central ingredient and taken for granted in the daily fifteen minutes allotted towhole class shared reading and writing? But, once again, there is no suggestion thatgiving yourself up to a secondary world created by a book is an essential part ofbecoming a reader or that having a personal response to what you have heard ispart of the process. Even though we have got another fifteen minutes later on whichis ear-marked for word and sentence level work, that fifteen minutes' shared readingis to be used at KS1 'to read with the class, focusing on comprehension and onspecific features, e.g. word-building and spelling patterns, punctuation, the layoutand purpose, the structure and organisation of sentences' and at KS2 'for teachingand reinforcing grammar, punctuation and vocabulary work' (p. 11). It is clearlynot the intention that this period be used for anything like a traditional story-time.And to suggest rather unemphatically that this might appear at another time in theday, when in fact not much of the day will be left after the numeracy hour isinstituted next year, is shifty if not shoddy. The message is clear: reading aloud tochildren is not direct teaching and therefore it no longer counts.

    Of all the research that the anonymous compilers of the NLS might haveconsulted, the research on the value of reading aloud to children is the mostcopious, the most sustained over time, the most incontrovertible. William Tealewrites: 'the belief that the practice of reading to young children is beneficial isaccepted by researchers as well as by the educational community and, to a largedegree, by the general public' (Goelman, Oberg & Smith, 1984). Teale refers in hischapter to no fewer than sixty-five studies in which reading aloud to children isregarded as contributing directly to reading development. It is worth enjoying thewords of Edmund Huey, one of the earliest writers to whom Teale refers:'The child should long continue to hear far more reading than he does for himself.The ear not the eye is the nearest gateway to the child-soul ... There is no academyon earth that can compare with the practice [of reading good things aloud tochildren]' (1908, p. 334). Nigel Hall looks at some of the same and several furtherstudies and voices the same consensus: 'There is almost universal agreement thatlistening to stories is good for children who will be or are learning to read' (Hall,1987, p. 30). Both Teale and Hall are particularly interested in parents reading tochildren, but Stephen Krashen summarises a large body of research which indicatesclearly that children read more when they listen to and discuss stories in school, andshows that even college students read more and 'better' books when they are readto. 'Gains were statistically significant after only 13 weeks of being read to for onehour a week' (Krashen, 1993, p. 39).

    If we move to individual experience and memories, the evidence is no lesspersuasive. Doris Lessing maintains:

    I was lucky that my parents read to my brother and me. I believe nothinghas the impact of stories read or told. I remember the atmosphere of thoseevenings, and all the stories, some of them long-running domestic epics,made up by my mother, about the adventures of mice or our cats anddogs, or the little monkeys that lived around us in the bush and sometimesleapt around in the rafters under the thatch. Parents who read to theirchildren or who make up stories are giving them the finest gift in theworld. (A. Fraser, 1992, p. 44)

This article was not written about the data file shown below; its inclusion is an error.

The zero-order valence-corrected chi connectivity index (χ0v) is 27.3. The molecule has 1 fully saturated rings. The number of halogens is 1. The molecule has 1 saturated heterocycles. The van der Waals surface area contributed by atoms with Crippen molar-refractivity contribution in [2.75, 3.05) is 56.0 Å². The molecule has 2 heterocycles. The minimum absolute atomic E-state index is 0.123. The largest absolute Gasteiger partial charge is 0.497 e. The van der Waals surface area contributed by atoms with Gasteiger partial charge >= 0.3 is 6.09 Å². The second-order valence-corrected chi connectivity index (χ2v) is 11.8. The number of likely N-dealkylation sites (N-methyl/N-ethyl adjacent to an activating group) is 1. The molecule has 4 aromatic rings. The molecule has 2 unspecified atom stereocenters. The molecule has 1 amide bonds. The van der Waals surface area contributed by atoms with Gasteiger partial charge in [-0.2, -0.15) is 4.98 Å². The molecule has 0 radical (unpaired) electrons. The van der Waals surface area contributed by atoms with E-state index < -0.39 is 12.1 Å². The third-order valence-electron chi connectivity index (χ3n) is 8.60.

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  • Teaching, Learning and the National Literacy Strategy 119

    The poet Roger McGough is also under no illusion that his early listeningexperiences were of the essence:

    My mother ... loved books and was a firm believer in the potency ofwords to charm, to heal and to educate. It was she who would put me onto a merry-go-round of nursery rhymes and simple prayers, then take meoff, dizzy with words. Though books were scarce in those early yearsmother made sure I listened to a bedtime story every night. (Fraser, 1992,p. 138)

    Amongst recent writers who have passionately defended the role of reading aloudis the French writer Daniel Pennac, whose hybrid of a book swept to best-sellerdomin its country of origin. In France, the sort of inquisitorial teaching which the NLSespouses (though the NLS calls it 'interactive' rather than inquisitorial) has beenthe model for older children for decades and is held responsible for the 57% of thepopulation thought to avoid reading after leaving school. Pennac persuades us ofthe importance both of home reading:

    We taught him (the narrator's son) everything about books during theperiod when he couldn't yet read. We opened him to the infinite diversityof things imaginary, initiated him into the joys of static travel, endowedhim with ubiquity, delivered him from Chronos, plunged him into thefabulously populated solitude which is a reader's. (1994, p. 9)

    and of reading to school children:

    The voice of the teacher has certainly helped them to get back togetherwith books. He has spared them the effort of deciphering, by drawingsituations clearly, establishing settings, embodying characters, under-lining themes, stressing nuances. He's acted like a photographic developer,bringing out the picture as clearly as possible. (1992, p. 117)

    That reading aloud to children is of major importance in the acquisition andmaintenance of literacy should no longer need to be argued. It is everywhere welook, demonstrated by academics, teachers, writers, parents, researchers and ordi-nary readers. We are convinced of the importance of reading aloud because it soobviously models the activity: revealing to children what is between the covers ofa book; convincing them that it is something they want. Offer it to them repeatedlyand then, as with so much learning, children begin to take over the task themselves,and the parent or teacher can 'tiptoe away'. This is how it is on the continent when'skills' teaching is delayed until six or seven years of age, by which time a rich dietof story has taught everything important about books to children in the periodwhen they could not read for themselves. We should not need to revisit this scenebut, extraordinarily, research and common sense appear to have been rejected atthis point in literacy education in this country.